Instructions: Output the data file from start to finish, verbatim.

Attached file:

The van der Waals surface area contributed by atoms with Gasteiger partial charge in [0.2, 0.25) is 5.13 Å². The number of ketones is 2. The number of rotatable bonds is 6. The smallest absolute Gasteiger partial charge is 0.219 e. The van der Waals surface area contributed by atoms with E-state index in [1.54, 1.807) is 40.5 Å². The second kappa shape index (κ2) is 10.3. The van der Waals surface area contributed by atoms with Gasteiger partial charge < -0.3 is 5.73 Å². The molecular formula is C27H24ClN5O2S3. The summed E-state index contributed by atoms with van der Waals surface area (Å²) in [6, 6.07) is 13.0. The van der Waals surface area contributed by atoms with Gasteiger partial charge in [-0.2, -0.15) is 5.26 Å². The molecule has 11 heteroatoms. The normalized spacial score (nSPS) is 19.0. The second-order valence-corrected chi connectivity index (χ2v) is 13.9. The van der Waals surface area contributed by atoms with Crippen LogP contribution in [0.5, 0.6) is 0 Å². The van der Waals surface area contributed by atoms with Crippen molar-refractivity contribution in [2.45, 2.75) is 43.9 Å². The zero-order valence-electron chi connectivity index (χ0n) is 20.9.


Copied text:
The van der Waals surface area contributed by atoms with Gasteiger partial charge in [0.2, 0.25) is 5.13 Å². The number of ketones is 2. The number of rotatable bonds is 6. The smallest absolute Gasteiger partial charge is 0.219 e. The van der Waals surface area contributed by atoms with E-state index in [1.54, 1.807) is 40.5 Å². The second kappa shape index (κ2) is 10.3. The van der Waals surface area contributed by atoms with Gasteiger partial charge < -0.3 is 5.73 Å². The molecular formula is C27H24ClN5O2S3. The summed E-state index contributed by atoms with van der Waals surface area (Å²) in [6, 6.07) is 13.0. The van der Waals surface area contributed by atoms with Gasteiger partial charge in [-0.2, -0.15) is 5.26 Å². The molecule has 11 heteroatoms. The normalized spacial score (nSPS) is 19.0. The second-order valence-corrected chi connectivity index (χ2v) is 13.9. The van der Waals surface area contributed by atoms with Crippen LogP contribution in [0.5, 0.6) is 0 Å². The van der Waals surface area contributed by atoms with Crippen molar-refractivity contribution in [2.45, 2.75) is 43.9 Å². The zero-order valence-electron chi connectivity index (χ0n) is 20.9.